This is a great time for bargain hunting, according to Savills Malaysia executive chairman Chris Boyd in an article in The Edge’s The State of The Nation – February 2016. He says properties close to the iconic KLCC and the more affluent areas of Bangsar and Mount Kiara are looking like good hunting ground.
“This is because some property owners who are facing liquidity problems could be prepared to let their property go at more realistic prices in exchange for cash at hand,” he was reported as saying.
Residential properties near KLCC or in the heart of Kuala Lumpur have a sizeable number of expatriates as tenants. These properties are not at the most desirable locations for locals because the surroundings do not support the lifestyle and needs of a family. There are very few local schools and tuition centres and other facilities that suburbs offer.
Local investors were keen on these properties at the height of the 2009-2010 boom when businesses relocated to Kuala Lumpur, bringing along with them expatriates. Now that expatriates have started to leave due to companies downsizing and reducing their international staff size, these properties are available for tenancy and sale.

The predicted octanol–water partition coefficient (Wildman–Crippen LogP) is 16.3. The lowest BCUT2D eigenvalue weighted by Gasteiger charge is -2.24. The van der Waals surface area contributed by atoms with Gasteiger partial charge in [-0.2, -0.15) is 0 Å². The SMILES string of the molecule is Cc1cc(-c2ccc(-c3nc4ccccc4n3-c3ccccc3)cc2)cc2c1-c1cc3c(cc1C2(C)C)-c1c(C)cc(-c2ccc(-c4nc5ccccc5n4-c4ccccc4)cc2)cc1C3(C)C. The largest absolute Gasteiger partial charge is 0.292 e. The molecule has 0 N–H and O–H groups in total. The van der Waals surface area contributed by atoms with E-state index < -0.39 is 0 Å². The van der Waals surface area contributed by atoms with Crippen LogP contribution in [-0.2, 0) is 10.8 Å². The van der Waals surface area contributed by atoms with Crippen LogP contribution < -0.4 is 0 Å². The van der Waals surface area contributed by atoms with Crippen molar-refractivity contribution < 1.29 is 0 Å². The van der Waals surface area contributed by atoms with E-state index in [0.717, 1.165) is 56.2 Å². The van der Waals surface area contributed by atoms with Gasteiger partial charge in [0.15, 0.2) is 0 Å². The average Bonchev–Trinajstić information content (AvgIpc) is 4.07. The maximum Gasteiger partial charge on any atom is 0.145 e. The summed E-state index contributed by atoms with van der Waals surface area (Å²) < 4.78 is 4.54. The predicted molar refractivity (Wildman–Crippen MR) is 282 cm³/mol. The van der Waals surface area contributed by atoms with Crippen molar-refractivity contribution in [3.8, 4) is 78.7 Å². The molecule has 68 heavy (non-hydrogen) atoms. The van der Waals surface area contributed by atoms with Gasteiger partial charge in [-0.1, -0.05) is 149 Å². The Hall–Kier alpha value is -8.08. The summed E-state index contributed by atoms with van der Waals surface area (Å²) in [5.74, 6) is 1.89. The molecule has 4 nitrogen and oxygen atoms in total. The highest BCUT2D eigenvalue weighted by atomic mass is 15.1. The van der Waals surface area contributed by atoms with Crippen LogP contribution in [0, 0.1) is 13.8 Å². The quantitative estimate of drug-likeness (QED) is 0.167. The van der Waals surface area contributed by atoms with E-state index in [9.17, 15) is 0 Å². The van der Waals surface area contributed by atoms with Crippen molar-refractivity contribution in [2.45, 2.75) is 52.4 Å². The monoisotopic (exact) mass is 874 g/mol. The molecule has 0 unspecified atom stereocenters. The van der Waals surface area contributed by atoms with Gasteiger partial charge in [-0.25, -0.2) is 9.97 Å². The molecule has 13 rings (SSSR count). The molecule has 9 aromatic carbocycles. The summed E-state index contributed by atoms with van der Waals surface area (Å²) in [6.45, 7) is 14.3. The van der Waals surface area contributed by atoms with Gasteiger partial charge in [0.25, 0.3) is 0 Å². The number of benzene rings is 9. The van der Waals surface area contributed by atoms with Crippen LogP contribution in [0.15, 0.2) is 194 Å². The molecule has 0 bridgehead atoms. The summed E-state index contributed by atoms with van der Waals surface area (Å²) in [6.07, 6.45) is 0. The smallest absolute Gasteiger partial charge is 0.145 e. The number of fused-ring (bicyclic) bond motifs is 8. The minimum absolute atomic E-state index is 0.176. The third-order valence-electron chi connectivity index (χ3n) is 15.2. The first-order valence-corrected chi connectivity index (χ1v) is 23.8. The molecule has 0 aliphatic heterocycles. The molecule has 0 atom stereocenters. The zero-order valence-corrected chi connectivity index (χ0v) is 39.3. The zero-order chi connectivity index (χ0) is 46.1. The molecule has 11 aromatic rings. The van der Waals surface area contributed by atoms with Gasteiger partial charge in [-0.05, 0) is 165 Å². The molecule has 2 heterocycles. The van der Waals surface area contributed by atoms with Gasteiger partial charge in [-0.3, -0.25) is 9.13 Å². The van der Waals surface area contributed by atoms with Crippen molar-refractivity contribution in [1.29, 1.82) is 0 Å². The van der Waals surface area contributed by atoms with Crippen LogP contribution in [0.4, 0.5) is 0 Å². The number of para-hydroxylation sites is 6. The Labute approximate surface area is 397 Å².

Office property market
The challenges faced by the oil and gas industry is reflected in the local office property market. “The oil and gas is a big sector in the office market. If O&G shrinks, the office market will shrink as well,” says Mr Shanker.
“There is an overhang in the office space. It is not a glut, but an overhang. It is taking a lot more time than usual to fill.” There is another scenario that is emerging. “As tenants become more discerning and more affluent, they’ll abandon the older buildings and move to newer building as rent becomes more competitive because of oversupply situation. Older buildings will carry high vacancy,” says Shanker.
We may see the principle of natural selection in action in the office property sub-sector. Older office buildings would now have to be demolished, refurbished or reinvented.
Market correcting itself?
The value of residential properties doubled during the golden years or 2009-2011. The value of a single-storey house in Petaling Jaya rose from RM220,000 (US$53,000) in 2002 to RM500,000 (US$121,000). The scarcity of landed properties and those located in Kuala Lumpur and Petaling Jaya, caused the demand and prices to rise erratically.